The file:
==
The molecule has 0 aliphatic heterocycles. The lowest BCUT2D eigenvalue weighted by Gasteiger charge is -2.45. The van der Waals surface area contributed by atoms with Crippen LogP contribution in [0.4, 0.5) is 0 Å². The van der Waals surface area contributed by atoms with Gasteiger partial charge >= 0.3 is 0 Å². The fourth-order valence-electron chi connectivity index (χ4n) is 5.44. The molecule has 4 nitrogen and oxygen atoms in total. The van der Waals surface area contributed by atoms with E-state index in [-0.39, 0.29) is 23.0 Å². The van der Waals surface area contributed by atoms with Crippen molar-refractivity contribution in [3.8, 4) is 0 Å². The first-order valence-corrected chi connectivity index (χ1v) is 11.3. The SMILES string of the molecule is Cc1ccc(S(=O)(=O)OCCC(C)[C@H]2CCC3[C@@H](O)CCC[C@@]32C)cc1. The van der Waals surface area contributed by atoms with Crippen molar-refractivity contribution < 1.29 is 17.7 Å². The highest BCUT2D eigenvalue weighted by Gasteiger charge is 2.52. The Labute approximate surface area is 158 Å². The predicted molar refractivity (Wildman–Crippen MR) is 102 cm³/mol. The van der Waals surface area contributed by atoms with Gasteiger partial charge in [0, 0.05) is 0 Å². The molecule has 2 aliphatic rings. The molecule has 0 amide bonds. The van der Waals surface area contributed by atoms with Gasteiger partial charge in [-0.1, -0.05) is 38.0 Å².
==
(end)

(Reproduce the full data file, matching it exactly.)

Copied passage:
The molecule has 0 aliphatic heterocycles. The lowest BCUT2D eigenvalue weighted by Gasteiger charge is -2.45. The van der Waals surface area contributed by atoms with Crippen LogP contribution in [0.4, 0.5) is 0 Å². The van der Waals surface area contributed by atoms with Gasteiger partial charge >= 0.3 is 0 Å². The fourth-order valence-electron chi connectivity index (χ4n) is 5.44. The molecule has 4 nitrogen and oxygen atoms in total. The van der Waals surface area contributed by atoms with E-state index in [-0.39, 0.29) is 23.0 Å². The van der Waals surface area contributed by atoms with Crippen molar-refractivity contribution in [3.8, 4) is 0 Å². The first-order valence-corrected chi connectivity index (χ1v) is 11.3. The SMILES string of the molecule is Cc1ccc(S(=O)(=O)OCCC(C)[C@H]2CCC3[C@@H](O)CCC[C@@]32C)cc1. The van der Waals surface area contributed by atoms with Crippen molar-refractivity contribution < 1.29 is 17.7 Å². The highest BCUT2D eigenvalue weighted by Gasteiger charge is 2.52. The Labute approximate surface area is 158 Å². The predicted molar refractivity (Wildman–Crippen MR) is 102 cm³/mol. The van der Waals surface area contributed by atoms with Gasteiger partial charge in [0, 0.05) is 0 Å². The molecule has 2 aliphatic rings. The molecule has 0 amide bonds. The van der Waals surface area contributed by atoms with Gasteiger partial charge in [-0.1, -0.05) is 38.0 Å².